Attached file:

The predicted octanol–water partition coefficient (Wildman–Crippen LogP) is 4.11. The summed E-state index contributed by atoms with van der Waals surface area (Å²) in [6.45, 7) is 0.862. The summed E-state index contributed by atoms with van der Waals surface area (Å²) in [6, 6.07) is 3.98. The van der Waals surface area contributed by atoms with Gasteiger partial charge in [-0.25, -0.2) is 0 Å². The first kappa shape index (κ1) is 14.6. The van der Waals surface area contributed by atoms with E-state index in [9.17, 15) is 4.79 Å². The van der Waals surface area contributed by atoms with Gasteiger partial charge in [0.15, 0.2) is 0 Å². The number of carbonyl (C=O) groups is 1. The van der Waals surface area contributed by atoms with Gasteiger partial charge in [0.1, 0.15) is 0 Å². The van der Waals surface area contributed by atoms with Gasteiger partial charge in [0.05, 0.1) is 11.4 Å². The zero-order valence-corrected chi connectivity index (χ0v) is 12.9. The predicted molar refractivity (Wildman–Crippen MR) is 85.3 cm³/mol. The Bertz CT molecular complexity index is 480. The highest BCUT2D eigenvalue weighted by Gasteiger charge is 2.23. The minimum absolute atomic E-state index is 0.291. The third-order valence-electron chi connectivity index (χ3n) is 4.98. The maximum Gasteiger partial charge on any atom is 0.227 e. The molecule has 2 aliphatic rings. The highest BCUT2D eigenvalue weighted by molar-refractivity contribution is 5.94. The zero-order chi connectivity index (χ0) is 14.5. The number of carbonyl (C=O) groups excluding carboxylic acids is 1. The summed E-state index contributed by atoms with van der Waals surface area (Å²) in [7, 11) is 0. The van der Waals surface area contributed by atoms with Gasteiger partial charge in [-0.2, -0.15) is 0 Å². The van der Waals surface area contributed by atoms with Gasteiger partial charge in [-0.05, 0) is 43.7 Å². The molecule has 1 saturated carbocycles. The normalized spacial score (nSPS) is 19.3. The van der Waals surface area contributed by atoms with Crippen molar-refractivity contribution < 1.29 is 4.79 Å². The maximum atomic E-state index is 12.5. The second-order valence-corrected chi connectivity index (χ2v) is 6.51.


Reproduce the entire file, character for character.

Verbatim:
The predicted octanol–water partition coefficient (Wildman–Crippen LogP) is 4.11. The summed E-state index contributed by atoms with van der Waals surface area (Å²) in [6.45, 7) is 0.862. The summed E-state index contributed by atoms with van der Waals surface area (Å²) in [6, 6.07) is 3.98. The van der Waals surface area contributed by atoms with Gasteiger partial charge in [-0.25, -0.2) is 0 Å². The first kappa shape index (κ1) is 14.6. The van der Waals surface area contributed by atoms with E-state index in [9.17, 15) is 4.79 Å². The van der Waals surface area contributed by atoms with Gasteiger partial charge in [0.15, 0.2) is 0 Å². The number of carbonyl (C=O) groups is 1. The van der Waals surface area contributed by atoms with Gasteiger partial charge in [0.1, 0.15) is 0 Å². The van der Waals surface area contributed by atoms with Gasteiger partial charge in [0.05, 0.1) is 11.4 Å². The zero-order valence-corrected chi connectivity index (χ0v) is 12.9. The predicted molar refractivity (Wildman–Crippen MR) is 85.3 cm³/mol. The Bertz CT molecular complexity index is 480. The highest BCUT2D eigenvalue weighted by Gasteiger charge is 2.23. The minimum absolute atomic E-state index is 0.291. The third-order valence-electron chi connectivity index (χ3n) is 4.98. The maximum Gasteiger partial charge on any atom is 0.227 e. The molecule has 2 aliphatic rings. The highest BCUT2D eigenvalue weighted by molar-refractivity contribution is 5.94. The zero-order chi connectivity index (χ0) is 14.5. The number of carbonyl (C=O) groups excluding carboxylic acids is 1. The summed E-state index contributed by atoms with van der Waals surface area (Å²) in [7, 11) is 0. The van der Waals surface area contributed by atoms with Gasteiger partial charge in [-0.2, -0.15) is 0 Å². The van der Waals surface area contributed by atoms with Gasteiger partial charge in [-0.05, 0) is 43.7 Å². The molecule has 1 saturated carbocycles. The normalized spacial score (nSPS) is 19.3. The van der Waals surface area contributed by atoms with Crippen molar-refractivity contribution < 1.29 is 4.79 Å². The maximum atomic E-state index is 12.5. The second-order valence-corrected chi connectivity index (χ2v) is 6.51.